We The Italians | Great Italians of the Past: Giuseppe Garibaldi

Great Italians of the Past: Giuseppe Garibaldi

Great Italians of the Past: Giuseppe Garibaldi

  • WTI Magazine #99 Jan 20, 2018
  • 14583

Giuseppe Garibaldi is the Italian hero par excellence. His name is, in America and in the whole world, a symbol of freedom from the power, of popular revolt, of national unification. Giuseppe Garibaldi is one of the most loved and famous Italian historical characters. This is because all his life is, itself, a great adventure to tell and to hear. 

Actually born in Nice, July 4, 1807, when the city was already French, little Giuseppe immediately shows his love for the sea. Rejecting the wishes of his parents, who wanted for him a career as a doctor or a lawyer, when he is sixteen years old he embarks on the Constanza. From then on, long years of sailing begin for Garibaldi, during which he visits the Canary Islands, and then the Ottoman Empire. Its moral and human growth takes place in the waters of the Mediterranean Sea, that is for Garibaldi a true teacher of life.

It is also this aspect - having chosen his own path by following his personal instinct, overcoming the conflicts with family members, living his greatest dreams - to make the personality of Garibaldi such a fascinating one in the whole world.

The ideals of Giuseppe Mazzini enchant Garibaldi in the early '30s of the XIX century. He enrolls at the “Giovine Italia” (Young Italy), the political insurrectional association founded by Mazzini. In 1834, convinced of an insurrection in Piedmont, Garibaldi gets down from the ship where he is embarked, the Count de Geneys. But the revolt does not goes on, due to an alert to the police. Garibaldi is accused of desertion, for abandoning the ship, and sentenced to death in absentia as an enemy of his country. 

Garibaldi decides to leave for South America, in December 1835. In Rio de Janeiro he participates with other Italians in exile to meetings the Giovine Italia. Even in America, Garibaldi is not  able to curb his adventurous instincts: he leads a revolt in favor of the State of Rio Grande do Sul against the Brazilian government. Forced to take refuge in Montevideo in 1842 with Anita, his famous companion known in Laguna 3 years before, Garibaldi continues to fight against Oribe, Uruguayan general supported by the Argentine dictator de Rosas. Recalled in Montevideo in 1846, Garibaldi comes to know that now in Italy seems inevitable the outbreak of the First War of Independence. Through these years, Giuseppe Garibaldi is known all over the earth as the "Hero of Two Worlds".

As he ears the news, the Italian patriot decides to return to Europe. Arrived in Nice in 1848 he declares his Mazzini companions he does not feel "Republican", but "Italian". In 1848 and 1849 Garibaldi is in different areas of Italy, until he reaches Piedmont and, in September, is expelled again. Back in exile, he is first in Tangier, then to New York, where he works in a candle factory for the Italian inventor Antonio Meucci, the genius who for first develop a phone. Subsequently, Garibaldi continues his sailing to Peru, China and Australia.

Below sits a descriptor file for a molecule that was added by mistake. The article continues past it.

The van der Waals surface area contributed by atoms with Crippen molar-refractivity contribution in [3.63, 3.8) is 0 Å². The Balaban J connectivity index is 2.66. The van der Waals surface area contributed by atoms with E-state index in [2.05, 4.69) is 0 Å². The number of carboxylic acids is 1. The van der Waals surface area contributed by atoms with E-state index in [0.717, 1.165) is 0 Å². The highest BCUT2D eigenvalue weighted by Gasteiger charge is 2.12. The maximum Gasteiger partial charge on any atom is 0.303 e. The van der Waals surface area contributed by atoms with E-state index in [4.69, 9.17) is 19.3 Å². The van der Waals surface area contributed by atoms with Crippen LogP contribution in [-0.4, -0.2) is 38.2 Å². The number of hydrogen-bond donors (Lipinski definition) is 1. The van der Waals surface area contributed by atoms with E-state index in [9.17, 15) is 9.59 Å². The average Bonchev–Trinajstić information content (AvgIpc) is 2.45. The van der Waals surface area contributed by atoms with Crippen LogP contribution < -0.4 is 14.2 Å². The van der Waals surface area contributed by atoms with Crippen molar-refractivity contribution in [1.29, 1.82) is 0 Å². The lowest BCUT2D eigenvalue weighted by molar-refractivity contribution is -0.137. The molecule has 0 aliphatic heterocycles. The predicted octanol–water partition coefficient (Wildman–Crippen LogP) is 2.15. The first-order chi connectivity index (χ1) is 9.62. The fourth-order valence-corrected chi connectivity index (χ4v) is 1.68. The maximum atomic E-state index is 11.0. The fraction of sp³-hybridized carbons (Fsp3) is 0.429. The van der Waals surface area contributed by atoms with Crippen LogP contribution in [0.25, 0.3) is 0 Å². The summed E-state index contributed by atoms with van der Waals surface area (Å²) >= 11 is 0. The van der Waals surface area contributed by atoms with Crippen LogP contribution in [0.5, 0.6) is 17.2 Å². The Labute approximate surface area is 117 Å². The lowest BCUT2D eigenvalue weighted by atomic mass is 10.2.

He returns to Europe in 1854, to meet the King Vittorio Emanuele and to fulfill the enterprise for which he is most famous: the Expedition of the Thousand. In an unstoppable vortex, Garibaldi starts from Quarto in Liguria, between May 5 and 6 1860, and lands in Marsala, Sicily, on May 11. He takes Palermo on May 27 and enters in Naples, surrounded by a fantastic welcome, on September 7. On October 26 he arrives to Teano, where meets the King Vittorio Emanuele: together they will return to Naples on November 7 to officially hand over the territories to the House of Savoy.

The Italian unification was only missing one last piece: Rome, the eternal city. In 1862 Garibaldi, on the cry of "Rome or Death", launches his offensive to conquer the capital city: but his injury in Calabria, Aspromonte, denies him the greatest satisfaction. Rome will be only conquered in 1870 by the Corps of Bersaglieri, and then become capital of Italy in 1871.

Garibaldi continues to relentlessly fight even during the Third War of Independence. On that occasion, after receiving an order from the King to abandon an occupied territory, he answers the famous “Obbedisco” (I obey) by telegram. Even that response enters in the imagination of the myth of Garibaldi, to once again emphasize his ability of putting the common good before any personal ambition.

Giuseppe Garibaldi dies at Caprera on June 2, 1882. The candle factory where

Garibaldi worked with Meucci, in Staten Island, New York, is now a museum that collects memorabilia from the Italian leader. With this initiative, and several others, America pays tribute to an extraordinary figure, symbol of the freedom both of the people and of the individual to choose their own life and live it fully until the end.